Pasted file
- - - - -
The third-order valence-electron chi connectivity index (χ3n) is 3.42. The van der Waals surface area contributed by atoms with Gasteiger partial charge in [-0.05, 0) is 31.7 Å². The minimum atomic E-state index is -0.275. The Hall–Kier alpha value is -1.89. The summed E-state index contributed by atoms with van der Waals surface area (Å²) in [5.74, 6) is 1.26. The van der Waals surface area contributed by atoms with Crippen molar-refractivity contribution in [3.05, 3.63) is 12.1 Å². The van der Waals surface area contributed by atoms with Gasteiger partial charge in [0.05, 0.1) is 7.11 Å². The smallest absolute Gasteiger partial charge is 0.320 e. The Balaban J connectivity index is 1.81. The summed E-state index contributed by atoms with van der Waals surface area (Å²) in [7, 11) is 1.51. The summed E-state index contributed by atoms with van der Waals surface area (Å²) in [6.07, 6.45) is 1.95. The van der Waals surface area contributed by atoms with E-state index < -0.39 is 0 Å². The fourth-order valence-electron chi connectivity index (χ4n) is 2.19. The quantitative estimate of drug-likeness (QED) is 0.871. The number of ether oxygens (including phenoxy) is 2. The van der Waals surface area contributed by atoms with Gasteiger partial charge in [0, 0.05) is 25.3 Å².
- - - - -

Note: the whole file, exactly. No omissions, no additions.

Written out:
The third-order valence-electron chi connectivity index (χ3n) is 3.42. The van der Waals surface area contributed by atoms with Gasteiger partial charge in [-0.05, 0) is 31.7 Å². The minimum atomic E-state index is -0.275. The Hall–Kier alpha value is -1.89. The summed E-state index contributed by atoms with van der Waals surface area (Å²) in [5.74, 6) is 1.26. The van der Waals surface area contributed by atoms with Crippen molar-refractivity contribution in [3.05, 3.63) is 12.1 Å². The van der Waals surface area contributed by atoms with Gasteiger partial charge in [0.05, 0.1) is 7.11 Å². The smallest absolute Gasteiger partial charge is 0.320 e. The Balaban J connectivity index is 1.81. The summed E-state index contributed by atoms with van der Waals surface area (Å²) in [7, 11) is 1.51. The summed E-state index contributed by atoms with van der Waals surface area (Å²) in [6.07, 6.45) is 1.95. The van der Waals surface area contributed by atoms with E-state index < -0.39 is 0 Å². The fourth-order valence-electron chi connectivity index (χ4n) is 2.19. The quantitative estimate of drug-likeness (QED) is 0.871. The number of ether oxygens (including phenoxy) is 2. The van der Waals surface area contributed by atoms with Gasteiger partial charge in [0, 0.05) is 25.3 Å².